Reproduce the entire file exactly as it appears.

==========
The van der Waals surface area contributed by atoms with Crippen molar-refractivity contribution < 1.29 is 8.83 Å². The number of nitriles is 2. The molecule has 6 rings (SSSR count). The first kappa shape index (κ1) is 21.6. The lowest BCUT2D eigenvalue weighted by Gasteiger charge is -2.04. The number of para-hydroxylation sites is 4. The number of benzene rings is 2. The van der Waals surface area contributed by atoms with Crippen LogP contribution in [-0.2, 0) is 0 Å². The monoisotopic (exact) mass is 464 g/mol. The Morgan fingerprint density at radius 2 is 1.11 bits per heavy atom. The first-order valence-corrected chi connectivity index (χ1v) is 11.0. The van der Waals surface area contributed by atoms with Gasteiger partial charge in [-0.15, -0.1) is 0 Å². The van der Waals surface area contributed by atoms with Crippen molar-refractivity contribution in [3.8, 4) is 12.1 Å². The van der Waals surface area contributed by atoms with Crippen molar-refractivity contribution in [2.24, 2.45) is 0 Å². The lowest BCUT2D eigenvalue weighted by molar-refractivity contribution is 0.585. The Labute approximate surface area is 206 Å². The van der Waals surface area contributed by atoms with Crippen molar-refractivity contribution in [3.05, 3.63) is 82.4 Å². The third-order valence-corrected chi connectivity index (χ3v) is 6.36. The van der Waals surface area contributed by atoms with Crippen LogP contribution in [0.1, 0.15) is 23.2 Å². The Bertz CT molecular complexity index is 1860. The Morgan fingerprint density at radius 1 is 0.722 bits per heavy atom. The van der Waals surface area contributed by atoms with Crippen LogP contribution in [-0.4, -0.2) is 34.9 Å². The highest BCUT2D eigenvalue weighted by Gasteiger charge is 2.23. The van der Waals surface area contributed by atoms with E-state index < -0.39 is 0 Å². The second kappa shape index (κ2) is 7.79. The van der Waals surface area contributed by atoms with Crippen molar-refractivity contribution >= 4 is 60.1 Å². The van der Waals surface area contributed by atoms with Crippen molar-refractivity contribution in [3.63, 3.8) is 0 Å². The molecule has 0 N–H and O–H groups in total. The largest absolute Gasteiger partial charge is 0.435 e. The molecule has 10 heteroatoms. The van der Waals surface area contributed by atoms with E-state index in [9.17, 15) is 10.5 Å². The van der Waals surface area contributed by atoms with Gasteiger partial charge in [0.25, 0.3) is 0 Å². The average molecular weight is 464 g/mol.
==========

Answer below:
The van der Waals surface area contributed by atoms with Crippen molar-refractivity contribution < 1.29 is 8.83 Å². The number of nitriles is 2. The molecule has 6 rings (SSSR count). The first kappa shape index (κ1) is 21.6. The lowest BCUT2D eigenvalue weighted by Gasteiger charge is -2.04. The number of para-hydroxylation sites is 4. The number of benzene rings is 2. The van der Waals surface area contributed by atoms with Crippen LogP contribution in [-0.2, 0) is 0 Å². The monoisotopic (exact) mass is 464 g/mol. The Morgan fingerprint density at radius 2 is 1.11 bits per heavy atom. The first-order valence-corrected chi connectivity index (χ1v) is 11.0. The van der Waals surface area contributed by atoms with Gasteiger partial charge in [-0.15, -0.1) is 0 Å². The van der Waals surface area contributed by atoms with Crippen molar-refractivity contribution in [3.8, 4) is 12.1 Å². The van der Waals surface area contributed by atoms with Crippen molar-refractivity contribution in [2.24, 2.45) is 0 Å². The lowest BCUT2D eigenvalue weighted by molar-refractivity contribution is 0.585. The Labute approximate surface area is 206 Å². The van der Waals surface area contributed by atoms with Crippen molar-refractivity contribution in [3.05, 3.63) is 82.4 Å². The third-order valence-corrected chi connectivity index (χ3v) is 6.36. The van der Waals surface area contributed by atoms with Crippen LogP contribution in [0.1, 0.15) is 23.2 Å². The Bertz CT molecular complexity index is 1860. The Morgan fingerprint density at radius 1 is 0.722 bits per heavy atom. The van der Waals surface area contributed by atoms with Crippen LogP contribution in [-0.4, -0.2) is 34.9 Å². The highest BCUT2D eigenvalue weighted by Gasteiger charge is 2.23. The van der Waals surface area contributed by atoms with E-state index < -0.39 is 0 Å². The second kappa shape index (κ2) is 7.79. The van der Waals surface area contributed by atoms with Crippen molar-refractivity contribution >= 4 is 60.1 Å². The van der Waals surface area contributed by atoms with Crippen molar-refractivity contribution in [3.63, 3.8) is 0 Å². The molecule has 0 N–H and O–H groups in total. The largest absolute Gasteiger partial charge is 0.435 e. The molecule has 10 heteroatoms. The van der Waals surface area contributed by atoms with E-state index in [9.17, 15) is 10.5 Å². The van der Waals surface area contributed by atoms with Gasteiger partial charge in [0.25, 0.3) is 0 Å². The average molecular weight is 464 g/mol.